92 On this basis, the question then is whether the no extra claims component of cl 4 is ineffective in the current circumstances. There is no evidence to suggest that Toyota is threatening to or has pursued the proposed variations for reasons that include the reason that Toyota wants to preclude the exercise by its employees of their ability to initiate or participate in the Subdiv A variation process. To the contrary, everything that Toyota has done suggests that it would like to facilitate the participation of its employees in the variation process. In those circumstances, the ambulatory effect of s 253(1) and s 356 has not rendered the no extra claims component of cl 4 ineffective in relation to the conduct in question. Toyota’s contention that cl 4 is, for relevant purposes, an objectionable term must therefore be rejected.
93 If my analysis is not correct, and it is necessary to consider whether a theoretical capacity exists for the no extra claims component of cl 4 to be utilised in furtherance of a prohibited reason, I would accept the applicant’s contention that the scenario posited by Toyota should be rejected. There could be no basis for attributing to Toyota a prohibited reason of the kind Toyota contended for.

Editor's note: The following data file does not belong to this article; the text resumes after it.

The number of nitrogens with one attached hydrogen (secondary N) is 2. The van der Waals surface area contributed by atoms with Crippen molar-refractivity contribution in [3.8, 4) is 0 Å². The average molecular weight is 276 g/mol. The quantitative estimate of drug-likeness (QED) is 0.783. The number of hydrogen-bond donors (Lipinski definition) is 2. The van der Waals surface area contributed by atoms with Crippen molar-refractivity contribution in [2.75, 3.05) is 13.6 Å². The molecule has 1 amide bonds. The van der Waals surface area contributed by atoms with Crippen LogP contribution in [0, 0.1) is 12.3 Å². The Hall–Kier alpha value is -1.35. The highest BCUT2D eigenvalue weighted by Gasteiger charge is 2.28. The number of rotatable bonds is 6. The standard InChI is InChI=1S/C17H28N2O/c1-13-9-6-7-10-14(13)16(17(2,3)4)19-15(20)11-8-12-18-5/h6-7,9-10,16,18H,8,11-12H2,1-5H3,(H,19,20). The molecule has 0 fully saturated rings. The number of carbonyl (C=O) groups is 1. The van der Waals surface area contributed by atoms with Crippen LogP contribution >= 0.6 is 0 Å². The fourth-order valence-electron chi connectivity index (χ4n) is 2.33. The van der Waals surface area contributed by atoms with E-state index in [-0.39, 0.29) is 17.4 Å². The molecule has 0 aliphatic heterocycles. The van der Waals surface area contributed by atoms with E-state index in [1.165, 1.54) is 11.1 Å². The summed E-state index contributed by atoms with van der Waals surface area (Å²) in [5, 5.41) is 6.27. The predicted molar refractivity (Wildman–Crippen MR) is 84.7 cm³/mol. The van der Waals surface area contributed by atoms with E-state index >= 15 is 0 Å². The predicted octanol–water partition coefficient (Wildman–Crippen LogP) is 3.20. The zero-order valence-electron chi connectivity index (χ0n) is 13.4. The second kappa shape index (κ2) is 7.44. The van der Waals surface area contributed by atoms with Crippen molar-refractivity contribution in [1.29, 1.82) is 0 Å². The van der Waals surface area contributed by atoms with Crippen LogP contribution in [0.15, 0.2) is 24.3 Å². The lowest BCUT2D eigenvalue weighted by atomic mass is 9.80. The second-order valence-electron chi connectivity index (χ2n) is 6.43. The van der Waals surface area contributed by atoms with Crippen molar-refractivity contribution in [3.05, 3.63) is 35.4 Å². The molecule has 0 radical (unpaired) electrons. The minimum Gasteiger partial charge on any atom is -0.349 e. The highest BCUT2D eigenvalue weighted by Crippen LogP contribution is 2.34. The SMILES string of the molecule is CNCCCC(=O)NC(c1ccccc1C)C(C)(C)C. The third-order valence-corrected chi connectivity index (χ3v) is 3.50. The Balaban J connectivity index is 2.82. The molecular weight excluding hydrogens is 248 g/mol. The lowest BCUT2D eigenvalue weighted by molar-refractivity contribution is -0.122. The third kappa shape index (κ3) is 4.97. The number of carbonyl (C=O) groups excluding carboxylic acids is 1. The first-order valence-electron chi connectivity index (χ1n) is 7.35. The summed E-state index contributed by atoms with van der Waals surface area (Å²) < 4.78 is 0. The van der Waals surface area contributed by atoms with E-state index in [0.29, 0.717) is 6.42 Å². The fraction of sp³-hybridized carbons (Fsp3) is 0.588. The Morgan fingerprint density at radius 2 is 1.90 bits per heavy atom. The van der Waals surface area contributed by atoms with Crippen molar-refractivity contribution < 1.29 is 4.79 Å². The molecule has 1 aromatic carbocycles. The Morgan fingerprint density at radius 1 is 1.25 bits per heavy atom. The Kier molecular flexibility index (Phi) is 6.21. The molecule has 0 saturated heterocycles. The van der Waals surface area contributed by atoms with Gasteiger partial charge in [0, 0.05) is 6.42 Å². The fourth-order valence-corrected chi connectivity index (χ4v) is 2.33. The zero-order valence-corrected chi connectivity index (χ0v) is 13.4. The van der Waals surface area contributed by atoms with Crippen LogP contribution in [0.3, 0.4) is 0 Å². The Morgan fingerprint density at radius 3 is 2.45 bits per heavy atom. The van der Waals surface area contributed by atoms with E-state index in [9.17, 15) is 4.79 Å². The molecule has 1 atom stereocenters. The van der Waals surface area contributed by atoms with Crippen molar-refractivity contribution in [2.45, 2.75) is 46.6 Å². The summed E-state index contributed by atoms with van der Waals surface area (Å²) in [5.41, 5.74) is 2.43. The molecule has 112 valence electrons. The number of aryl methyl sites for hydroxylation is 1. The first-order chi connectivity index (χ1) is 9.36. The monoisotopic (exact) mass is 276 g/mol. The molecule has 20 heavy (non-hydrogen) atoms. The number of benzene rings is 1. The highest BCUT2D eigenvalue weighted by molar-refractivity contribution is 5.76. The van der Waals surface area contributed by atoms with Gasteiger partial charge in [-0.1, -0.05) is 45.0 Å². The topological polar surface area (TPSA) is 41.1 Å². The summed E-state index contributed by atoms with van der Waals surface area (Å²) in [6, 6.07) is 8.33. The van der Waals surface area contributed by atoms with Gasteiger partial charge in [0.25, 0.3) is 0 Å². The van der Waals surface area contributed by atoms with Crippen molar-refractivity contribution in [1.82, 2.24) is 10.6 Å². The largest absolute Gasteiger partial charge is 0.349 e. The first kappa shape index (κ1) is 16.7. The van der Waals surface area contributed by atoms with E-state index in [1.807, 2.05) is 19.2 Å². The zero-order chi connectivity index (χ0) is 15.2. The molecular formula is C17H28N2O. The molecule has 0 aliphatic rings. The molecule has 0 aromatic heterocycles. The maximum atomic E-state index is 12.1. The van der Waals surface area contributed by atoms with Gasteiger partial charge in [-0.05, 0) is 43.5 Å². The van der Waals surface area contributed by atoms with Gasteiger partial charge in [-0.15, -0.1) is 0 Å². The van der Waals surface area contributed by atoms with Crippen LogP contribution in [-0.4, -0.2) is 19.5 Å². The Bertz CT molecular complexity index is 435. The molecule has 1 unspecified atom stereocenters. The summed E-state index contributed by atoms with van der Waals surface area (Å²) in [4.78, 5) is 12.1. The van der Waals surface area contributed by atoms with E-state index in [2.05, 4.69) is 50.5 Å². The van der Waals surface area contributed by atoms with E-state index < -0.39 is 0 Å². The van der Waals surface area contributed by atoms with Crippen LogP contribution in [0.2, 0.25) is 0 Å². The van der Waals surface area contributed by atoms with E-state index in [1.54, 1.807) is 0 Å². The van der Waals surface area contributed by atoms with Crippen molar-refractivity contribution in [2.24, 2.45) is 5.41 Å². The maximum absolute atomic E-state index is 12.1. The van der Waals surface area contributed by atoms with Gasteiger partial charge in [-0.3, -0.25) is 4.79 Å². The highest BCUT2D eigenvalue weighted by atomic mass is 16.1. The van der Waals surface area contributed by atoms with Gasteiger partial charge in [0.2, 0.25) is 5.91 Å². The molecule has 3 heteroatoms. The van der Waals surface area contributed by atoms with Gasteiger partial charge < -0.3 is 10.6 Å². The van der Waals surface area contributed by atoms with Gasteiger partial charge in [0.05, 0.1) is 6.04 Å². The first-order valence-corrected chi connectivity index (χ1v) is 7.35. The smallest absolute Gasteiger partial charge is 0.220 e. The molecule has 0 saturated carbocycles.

is clause 4 inconsistent with the FW act?
94 Toyota contended and it was not disputed, that an enterprise agreement made under the FW Act is a form of delegated legislation. The expression “fair work instrument” is defined by s 12 to include an enterprise agreement. Section 7(1) of the Legislative Instruments Act 2003 (Cth) provides that “fair work instruments” are not “legislative instruments” (see Item 18 of the table set out in s 7(1) of that Act). That, as French J noted at  in City of Wanneroo, leaves such agreements within s 46 of the Acts Interpretation Act 1901 (Cth) (“the AI Act”) which provides:
(1) If a provision confers on an authority the power to make an instrument that is neither a legislative instrument for the purposes of the Legislative Instruments Act 2003 nor a rule of court, then:
(a) this Act applies to any instrument so made as if it were an Act and as if each provision of the instrument were a section of an Act; and
(b) expressions used in any instrument so made have the same meaning as in the enabling legislation as in force from time to time; and
(c) any instrument so made is to be read and construed subject to the enabling legislation as in force from time to time, and so as not to exceed the power of the authority.